Danish Language Blog

Telling Stories Posted by on Jan 24, 2012 in Culture

When rain is pouring down your window and Denmark seems a little dull and desolate, the time has come to rediscover your inner qualities. I met the storyteller Helle for an interview…

Helle, you’re a storyteller?

Yes, I’ve been that for 13 or 14 years. For many years I taught drama at a højskole (folk high school*). That was where Vigga Bro, one of Denmark’s great storytellers, asked us if we couldn’t somehow incorporate storytelling in our drama classes…

So she was the one who inspired you to tell your own stories, then?

Of course I’m inspired by Vigga Bro! She, in her turn, was inspired by Dario Fo from Italy. He was co-responsible for bringing the drive to tell to Denmark in the 1980’ies. In the beginning, it was mostly a village theatre-thing. By now, however, a lot of storytelling groups have emerged. Twelve years ago I launched Ry Fortællekreds (Ry Story Circle).

How many are you?

Between 25 and 30. We gather once a month.

What do you usually do at such a gathering?

We do some warm-up of our voices and bodies and then people tell which stories they’ve brought for the evening. Then we distribute the time. We’re rehearsing gestural storytelling. That means we’re not just standing there with arms hanging straight down, using only our mouths… The whole body is talking!

What do you tell?

Some want to tell their life stories, some like myths and legends, some prefer modern stories, some invent their own tales. It is a bit of a mixed bag!

As for myself, I’ve mostly worked with myths and a few modern things. I’ve mostly done storytelling for adults.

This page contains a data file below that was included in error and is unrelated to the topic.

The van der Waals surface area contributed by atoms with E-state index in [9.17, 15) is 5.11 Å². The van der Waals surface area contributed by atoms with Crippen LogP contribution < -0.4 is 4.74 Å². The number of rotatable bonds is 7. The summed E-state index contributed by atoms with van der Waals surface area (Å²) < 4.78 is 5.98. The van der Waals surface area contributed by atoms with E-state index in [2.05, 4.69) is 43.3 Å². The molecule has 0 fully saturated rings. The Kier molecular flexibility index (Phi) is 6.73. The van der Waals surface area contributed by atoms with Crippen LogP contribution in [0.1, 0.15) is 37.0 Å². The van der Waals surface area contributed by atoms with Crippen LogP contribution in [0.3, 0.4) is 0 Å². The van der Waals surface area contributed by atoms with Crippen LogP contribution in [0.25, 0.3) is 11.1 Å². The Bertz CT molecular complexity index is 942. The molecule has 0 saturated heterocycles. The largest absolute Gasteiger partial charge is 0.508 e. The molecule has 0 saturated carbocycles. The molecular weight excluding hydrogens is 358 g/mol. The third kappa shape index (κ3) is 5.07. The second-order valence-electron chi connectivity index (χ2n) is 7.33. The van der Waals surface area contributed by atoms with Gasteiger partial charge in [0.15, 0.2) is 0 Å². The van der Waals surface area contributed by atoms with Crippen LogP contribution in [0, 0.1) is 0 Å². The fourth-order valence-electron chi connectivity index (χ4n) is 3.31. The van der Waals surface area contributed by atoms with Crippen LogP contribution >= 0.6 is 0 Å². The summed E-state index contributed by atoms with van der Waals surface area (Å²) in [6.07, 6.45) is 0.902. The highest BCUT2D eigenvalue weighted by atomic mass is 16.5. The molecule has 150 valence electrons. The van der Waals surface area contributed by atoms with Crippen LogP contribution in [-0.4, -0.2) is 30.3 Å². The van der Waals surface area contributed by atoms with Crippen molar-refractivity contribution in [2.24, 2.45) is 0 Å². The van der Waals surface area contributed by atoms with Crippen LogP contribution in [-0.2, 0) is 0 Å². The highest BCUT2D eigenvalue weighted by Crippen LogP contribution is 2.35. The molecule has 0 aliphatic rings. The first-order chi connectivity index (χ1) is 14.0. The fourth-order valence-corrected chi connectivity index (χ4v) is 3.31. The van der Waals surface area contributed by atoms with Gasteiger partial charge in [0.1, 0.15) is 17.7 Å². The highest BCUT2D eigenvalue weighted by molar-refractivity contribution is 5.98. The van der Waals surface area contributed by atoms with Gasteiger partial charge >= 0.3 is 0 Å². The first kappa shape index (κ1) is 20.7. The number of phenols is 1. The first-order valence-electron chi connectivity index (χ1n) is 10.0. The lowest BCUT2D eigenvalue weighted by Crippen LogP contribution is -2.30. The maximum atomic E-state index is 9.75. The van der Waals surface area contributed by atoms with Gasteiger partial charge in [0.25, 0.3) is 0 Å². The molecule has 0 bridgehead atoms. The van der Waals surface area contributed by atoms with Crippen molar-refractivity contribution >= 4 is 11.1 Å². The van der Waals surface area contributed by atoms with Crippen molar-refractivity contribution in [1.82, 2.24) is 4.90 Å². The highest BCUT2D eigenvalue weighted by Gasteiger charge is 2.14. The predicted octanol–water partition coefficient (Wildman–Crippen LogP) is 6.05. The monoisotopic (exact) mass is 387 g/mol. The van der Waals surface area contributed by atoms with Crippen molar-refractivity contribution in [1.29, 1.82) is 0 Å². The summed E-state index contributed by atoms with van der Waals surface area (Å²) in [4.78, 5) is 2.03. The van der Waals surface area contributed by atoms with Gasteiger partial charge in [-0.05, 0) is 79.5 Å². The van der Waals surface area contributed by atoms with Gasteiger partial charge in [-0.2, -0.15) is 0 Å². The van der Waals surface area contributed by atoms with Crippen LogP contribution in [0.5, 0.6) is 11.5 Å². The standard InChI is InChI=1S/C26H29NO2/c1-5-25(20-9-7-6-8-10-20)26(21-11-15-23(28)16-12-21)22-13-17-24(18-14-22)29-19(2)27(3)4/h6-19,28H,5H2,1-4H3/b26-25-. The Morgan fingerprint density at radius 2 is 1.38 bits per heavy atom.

There is particularly one myth which is ”mine”. It’s from Alaska and is called ”The Gift of Celebration”. Many people see theatre as a leisure-time activity. I wanted to explain that it was really important to me – the development of your body language as well as your voice! And then all of a sudden a myth says it all…

There was a time when people had no pleasures. The whole life was only work, food, digestion, sleep. They fell asleep after great toil and wake up to the same thing. And their minds were consumed by loneliness.


Read on tomorrow!

*Note: højskole can’t really be translated to English. That particular kind of school will hopefully be the subject of a separate blog post!

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About the Author: Bjørn A. Bojesen

I was born in Denmark, but spent large parts of my childhood and study years in Norway. I later returned to Denmark, where I finished my MA in Scandinavian Studies. Having relatives in Sweden as well, I feel very Scandinavian! I enjoy reading and travelling, and sharing stories with you! You’re always welcome to share your thoughts with me and the other readers.


  1. Milo Lentine:

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    • Bjørn A. Bojesen:

      @Milo Lentine Thanks Milo!
      Hope to see you back soon! 🙂